Duobots are definitely useful bots for unearthing some useful flashcard phrases.
Facebook Messenger Bots
As we mentioned, anyone can build a chat bot. Stores, in particular, like to use chat bots to help answer customer-service queries, as customers tend to ask the same questions over and over. For example, it’s easy for a bot to look up the answer to “wann öffnet Lidl” (“when does LIDL open”). These home-brew bots are often run through apps such as Facebook Messenger or Kik.
Toni is a chat bot who knows about soccer leagues, although he needs very specifically worded questions to pull up information.
Howie, on the other hand, is a commerce bot who helps answer questions for SATURN, a German electronics chain.
Facebook Messenger bots often are unable to understand poorly worded queries, so don’t be discouraged if they get confused.
How to Use Chat Bots to Study German
Incorporating chat bots into your studies is simple. You say something to the bot and get an immediate response.
That said, chatting with bots works best when used to practice language use and understanding; Conversations won’t necessarily be good for creating flashcards.
Some chat bots may not notice mistakes, so don’t rely on them to correct you. In a way, this is similar to talking with a native speaker who forges ahead in a conversation without noting your errors.
Other chat bots aren’t smart enough to discern the meaning of a poorly worded message, and they’ll ask you to rephrase your question. While this can be frustrating, it’s also a useful exercise in trying to get your meaning across.
Chat bots can be helpful for learners who don’t have access to a local language group. While they in no way replicate the rambling flow of a typical conversation, having a conversation with a chat bot is like chatting in German on easy mode. For that reason, chat bots can also be good for people who suffer from foreign language anxiety—generally, the bots won’t judge you!
Bot Best Practices
Because of their limited scope, most chat bots are more like toys than tools. Still, there are ways you can use them to help improve your conversational abilities.
For example, they can be a way to practice real conversations you might have with people in German. You can pretend the chat bot is your landlord, your boss or even a crush. Just know that the practice of formulating your thoughts into understandable German will be more valuable than the actual responses you receive.
While some bots have less than engaging personalities, others are designed to have a sense of humor. If a chat bot says something clever, grab the sentence and make a flashcard from it. It’s likely the grammar will be correct, so it can serve as a good example sentence.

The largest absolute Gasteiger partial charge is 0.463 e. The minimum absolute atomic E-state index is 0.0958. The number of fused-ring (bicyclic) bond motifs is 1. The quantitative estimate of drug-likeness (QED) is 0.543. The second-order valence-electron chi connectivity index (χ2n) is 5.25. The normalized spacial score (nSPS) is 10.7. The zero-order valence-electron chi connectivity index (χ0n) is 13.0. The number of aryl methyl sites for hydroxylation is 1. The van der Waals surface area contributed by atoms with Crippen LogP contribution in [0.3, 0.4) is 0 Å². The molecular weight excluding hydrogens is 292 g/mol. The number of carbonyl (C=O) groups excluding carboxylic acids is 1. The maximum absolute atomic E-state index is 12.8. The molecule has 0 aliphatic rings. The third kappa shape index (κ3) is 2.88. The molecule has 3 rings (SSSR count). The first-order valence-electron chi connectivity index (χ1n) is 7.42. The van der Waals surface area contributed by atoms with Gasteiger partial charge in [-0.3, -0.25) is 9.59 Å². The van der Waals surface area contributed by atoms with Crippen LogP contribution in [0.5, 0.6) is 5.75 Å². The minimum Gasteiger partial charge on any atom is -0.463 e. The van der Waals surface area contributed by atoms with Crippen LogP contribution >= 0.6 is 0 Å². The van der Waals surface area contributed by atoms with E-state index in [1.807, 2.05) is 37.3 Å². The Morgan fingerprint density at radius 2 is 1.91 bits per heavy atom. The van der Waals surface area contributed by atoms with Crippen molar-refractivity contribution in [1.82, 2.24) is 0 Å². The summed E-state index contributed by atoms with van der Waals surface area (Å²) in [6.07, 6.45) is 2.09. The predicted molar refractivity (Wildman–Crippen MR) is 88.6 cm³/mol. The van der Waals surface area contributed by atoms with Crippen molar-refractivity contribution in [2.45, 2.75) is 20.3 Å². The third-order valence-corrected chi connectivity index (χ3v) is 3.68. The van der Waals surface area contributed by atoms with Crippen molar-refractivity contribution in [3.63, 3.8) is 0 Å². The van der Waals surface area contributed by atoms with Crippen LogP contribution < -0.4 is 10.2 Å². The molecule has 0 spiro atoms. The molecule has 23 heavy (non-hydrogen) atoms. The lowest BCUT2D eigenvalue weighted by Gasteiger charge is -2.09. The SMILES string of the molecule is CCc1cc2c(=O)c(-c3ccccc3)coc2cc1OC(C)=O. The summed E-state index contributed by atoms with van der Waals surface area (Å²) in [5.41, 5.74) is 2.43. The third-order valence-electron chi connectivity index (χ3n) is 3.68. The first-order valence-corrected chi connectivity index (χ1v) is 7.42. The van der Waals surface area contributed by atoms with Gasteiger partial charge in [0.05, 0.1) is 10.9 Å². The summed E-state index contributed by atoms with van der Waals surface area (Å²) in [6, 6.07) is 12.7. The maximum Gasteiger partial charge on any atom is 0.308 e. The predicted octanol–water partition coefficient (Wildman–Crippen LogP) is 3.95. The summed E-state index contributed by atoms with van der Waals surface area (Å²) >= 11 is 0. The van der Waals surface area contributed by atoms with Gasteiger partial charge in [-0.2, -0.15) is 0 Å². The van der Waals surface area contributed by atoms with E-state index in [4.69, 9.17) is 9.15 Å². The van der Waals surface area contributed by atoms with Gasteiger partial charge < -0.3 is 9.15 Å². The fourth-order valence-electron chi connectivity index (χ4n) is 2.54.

Once you’re comfortable talking to bots, try talking with real people through social networks and meetups. There are a number of places you can connect with people and talk to them in real time. If that makes you too nervous, you can also look at using forums or other asynchronous chatting options.
One reason why it might be stressful to try and talk in German with native speakers is because you don’t feel confident following along with the language in real time. This is particularly true with the spoken language — if you don’t catch every word, you can get lost pretty quick.
You can get some practice listening to native speakers without the stress of a live conversation by listening to German audio featuring dialog. This can be German radio or German podcasts. To practice your writing, you can try to transcribe what you hear.
Web videos in German are also great resources, and they’re particularly helpful for teaching how the language works in context. You can hear, see, and (with subtitles) read German in action. You can find plenty of German videos on YouTube, although you’ll probably have to filter to find the appropriate content and they won’t always come with subtitles.
Another resource for learning German with videos is the language learning program FluentU. It uses authentic German videos so that you can learn proper usage of German words and phrases in different contexts.
There’s a large variety of videos, from movie clips and commercials to inspirational talks and news segments. Each clip comes with interactive subtitles that let you see word definitions at a click and save new words as flashcards. You can then review these flashcards through personalized quizzes that include writing and, if you’re on the iOS or Android app, speaking practice.
The more you listen and watch German content, the better you’ll get at recognizing its patterns and vocabulary. This will get you more confident in forming your own sentences.
Then maybe soon you’ll feel ready to tackle a conversation with a real speaker, perhaps through a language exchange.
As fun as it can be to talk with chat bots, remember that they aren’t the be-all, end-all of German conversation. Chat bots provide more engagement than shadowing, and their automatic feedback beats writing in a journal or on a blog for getting targeted responses in German. That said, they can sometimes talk nonsense, and they can’t always be relied upon to provide accurate, everyday-use language.
If you’re looking for a new tool for your language learning toolkit, give chat bots a try. They provide quick feedback and provide a good test for learners trying to piece together German word order. Given how much technology is advancing with AI and machine learning, the bots will only get smarter and smarter.
If you liked this post, something tells me that you'll love FluentU, the best way to learn German with real-world videos.